The Juno spacecraft is preparing to fly close over Jupiter's Great Red Spot, with a little help from the probe's ground-based friends.
On July 10, Juno will pass just 5,600 miles (9,000 kilometers) above the centuries-old storm, which is about twice the diameter of Earth. The probe will turn its many instruments to the job of determining what drives the storm and how deeply it penetrates into the gas giant planet.
But the Juno scientists aren't going in blind: In May, the Subaru and Gemini North telescopes in Hawaii coordinated to measure Jupiter at a variety of different wavelengths, contributing information about the atmosphere at different depths within the Great Red Spot.
"Observations with Earth's most powerful telescopes enhance the spacecraft's planned observations by providing three types of additional context," Glenn Orton, a Juno science team member based at NASA's Jet Propulsion Laboratory in California, said in a statement. "We get spatial context from seeing the whole planet. We extend and fill in our temporal context from seeing features over a span of time. And we supplement with wavelengths not available from Juno."
"The combination of Earth-based and spacecraft observations is a powerful one-two punch [in] exploring Jupiter," Orton added.
Researchers from Gemini, Subaru, the University of California, Berkeley, and Tohoku University in Japan collaborated to plan the set of observations completed on May 18, NASA officials said in the statement.
The Gemini North telescope examined Jupiter through near-infrared filters that pick up light coming from beneath Jupiter's upper atmosphere and clouds, showing a "long, fine-structured wave" of methane and hydrogen stretching off the Great Red Spot's eastern side.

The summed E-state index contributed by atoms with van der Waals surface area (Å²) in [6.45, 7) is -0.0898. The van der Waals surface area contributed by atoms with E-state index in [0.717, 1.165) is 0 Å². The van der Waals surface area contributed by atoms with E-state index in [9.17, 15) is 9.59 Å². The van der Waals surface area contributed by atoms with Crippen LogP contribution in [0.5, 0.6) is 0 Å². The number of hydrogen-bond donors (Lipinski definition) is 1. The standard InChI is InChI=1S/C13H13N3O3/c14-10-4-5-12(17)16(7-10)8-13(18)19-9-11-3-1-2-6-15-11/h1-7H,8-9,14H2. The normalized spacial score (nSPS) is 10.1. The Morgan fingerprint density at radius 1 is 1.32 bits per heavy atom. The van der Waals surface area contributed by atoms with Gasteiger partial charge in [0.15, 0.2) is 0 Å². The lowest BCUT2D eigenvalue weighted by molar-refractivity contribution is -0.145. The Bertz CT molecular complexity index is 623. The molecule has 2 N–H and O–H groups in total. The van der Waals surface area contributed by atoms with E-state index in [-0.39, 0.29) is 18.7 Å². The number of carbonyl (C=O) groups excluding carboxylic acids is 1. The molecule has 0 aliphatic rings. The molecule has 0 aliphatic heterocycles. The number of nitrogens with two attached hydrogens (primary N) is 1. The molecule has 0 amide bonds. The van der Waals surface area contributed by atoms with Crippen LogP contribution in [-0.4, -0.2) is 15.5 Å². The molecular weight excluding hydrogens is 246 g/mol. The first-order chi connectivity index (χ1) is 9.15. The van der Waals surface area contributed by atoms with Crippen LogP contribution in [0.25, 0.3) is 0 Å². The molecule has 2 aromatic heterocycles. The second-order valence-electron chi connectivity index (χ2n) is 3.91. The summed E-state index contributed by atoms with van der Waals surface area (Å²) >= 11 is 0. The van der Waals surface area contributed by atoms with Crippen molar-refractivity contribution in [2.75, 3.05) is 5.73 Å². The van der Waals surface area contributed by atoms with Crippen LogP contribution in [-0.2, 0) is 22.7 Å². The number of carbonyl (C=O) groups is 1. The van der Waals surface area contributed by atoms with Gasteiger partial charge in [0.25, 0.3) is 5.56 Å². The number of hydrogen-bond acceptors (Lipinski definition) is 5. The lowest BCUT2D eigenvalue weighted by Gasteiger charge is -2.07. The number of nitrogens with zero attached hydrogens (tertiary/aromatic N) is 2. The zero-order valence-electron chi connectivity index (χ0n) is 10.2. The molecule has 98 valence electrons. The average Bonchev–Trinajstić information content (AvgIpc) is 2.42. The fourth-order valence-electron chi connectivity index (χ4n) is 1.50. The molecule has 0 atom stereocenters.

That same night, researchers used the Subaru Telescope to investigate the mid-infrared, revealing different layers of the planet's atmosphere. Subaru's view showed the Great Red Spot's "cold and cloudy interior increasing toward its center, with a periphery that was warmer and clearer," Orton said. "A region to its northwest was unusually turbulent and chaotic, with bands that were cold and cloudy, alternating with bands that were warm and clear."
Researchers can combine these new observations with other ground-telescope views of the gas giant to plot out what to expect for Juno's dramatic flyby. NASA's Juno mission has spent one year exploring the planet, as of July 4, and will spend 32 orbits exploring the planet before the mission ends in February 2018.
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Sarah Lewin started writing for Space.com in June of 2015 as a Staff Writer and became Associate Editor in 2019 . Her work has been featured by Scientific American, IEEE Spectrum, Quanta Magazine, Wired, The Scientist, Science Friday and WGBH's Inside NOVA. Sarah has an MA from NYU's Science, Health and Environmental Reporting Program and an AB in mathematics from Brown University. When not writing, reading or thinking about space, Sarah enjoys musical theatre and mathematical papercraft. She is currently Assistant News Editor at Scientific American. You can follow her on Twitter @SarahExplains.